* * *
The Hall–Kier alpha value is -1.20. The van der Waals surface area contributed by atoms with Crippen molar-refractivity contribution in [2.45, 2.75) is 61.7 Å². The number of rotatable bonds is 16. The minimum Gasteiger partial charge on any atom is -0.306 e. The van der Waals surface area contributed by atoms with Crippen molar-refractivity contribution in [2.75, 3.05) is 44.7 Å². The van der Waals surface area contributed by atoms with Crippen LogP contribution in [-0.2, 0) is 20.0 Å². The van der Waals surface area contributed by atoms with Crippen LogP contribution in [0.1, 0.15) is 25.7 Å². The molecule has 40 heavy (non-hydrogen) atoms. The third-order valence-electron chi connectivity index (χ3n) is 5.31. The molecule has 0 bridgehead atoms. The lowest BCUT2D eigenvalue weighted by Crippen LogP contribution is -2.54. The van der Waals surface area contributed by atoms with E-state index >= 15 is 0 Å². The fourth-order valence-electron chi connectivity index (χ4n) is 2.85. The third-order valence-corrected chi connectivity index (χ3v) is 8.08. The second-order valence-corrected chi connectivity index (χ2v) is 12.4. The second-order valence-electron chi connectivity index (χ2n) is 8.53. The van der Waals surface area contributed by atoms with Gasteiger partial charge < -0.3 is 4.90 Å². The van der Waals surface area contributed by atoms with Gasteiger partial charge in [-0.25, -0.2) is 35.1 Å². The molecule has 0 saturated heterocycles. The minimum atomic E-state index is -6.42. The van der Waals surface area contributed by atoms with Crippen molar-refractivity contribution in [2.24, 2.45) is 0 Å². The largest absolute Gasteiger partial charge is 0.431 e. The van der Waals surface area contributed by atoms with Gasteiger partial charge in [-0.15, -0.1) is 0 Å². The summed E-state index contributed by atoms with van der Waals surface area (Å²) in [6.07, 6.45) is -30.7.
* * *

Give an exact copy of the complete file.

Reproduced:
The Hall–Kier alpha value is -1.20. The van der Waals surface area contributed by atoms with Crippen molar-refractivity contribution in [2.45, 2.75) is 61.7 Å². The number of rotatable bonds is 16. The minimum Gasteiger partial charge on any atom is -0.306 e. The van der Waals surface area contributed by atoms with Crippen molar-refractivity contribution in [2.75, 3.05) is 44.7 Å². The van der Waals surface area contributed by atoms with Crippen LogP contribution in [-0.2, 0) is 20.0 Å². The van der Waals surface area contributed by atoms with Crippen LogP contribution in [0.1, 0.15) is 25.7 Å². The molecule has 40 heavy (non-hydrogen) atoms. The third-order valence-electron chi connectivity index (χ3n) is 5.31. The molecule has 0 bridgehead atoms. The lowest BCUT2D eigenvalue weighted by Crippen LogP contribution is -2.54. The van der Waals surface area contributed by atoms with E-state index >= 15 is 0 Å². The fourth-order valence-electron chi connectivity index (χ4n) is 2.85. The third-order valence-corrected chi connectivity index (χ3v) is 8.08. The second-order valence-corrected chi connectivity index (χ2v) is 12.4. The second-order valence-electron chi connectivity index (χ2n) is 8.53. The van der Waals surface area contributed by atoms with Gasteiger partial charge < -0.3 is 4.90 Å². The van der Waals surface area contributed by atoms with Gasteiger partial charge in [-0.25, -0.2) is 35.1 Å². The molecule has 0 saturated heterocycles. The minimum atomic E-state index is -6.42. The van der Waals surface area contributed by atoms with Crippen molar-refractivity contribution in [2.24, 2.45) is 0 Å². The largest absolute Gasteiger partial charge is 0.431 e. The van der Waals surface area contributed by atoms with Gasteiger partial charge in [-0.15, -0.1) is 0 Å². The summed E-state index contributed by atoms with van der Waals surface area (Å²) in [6.07, 6.45) is -30.7.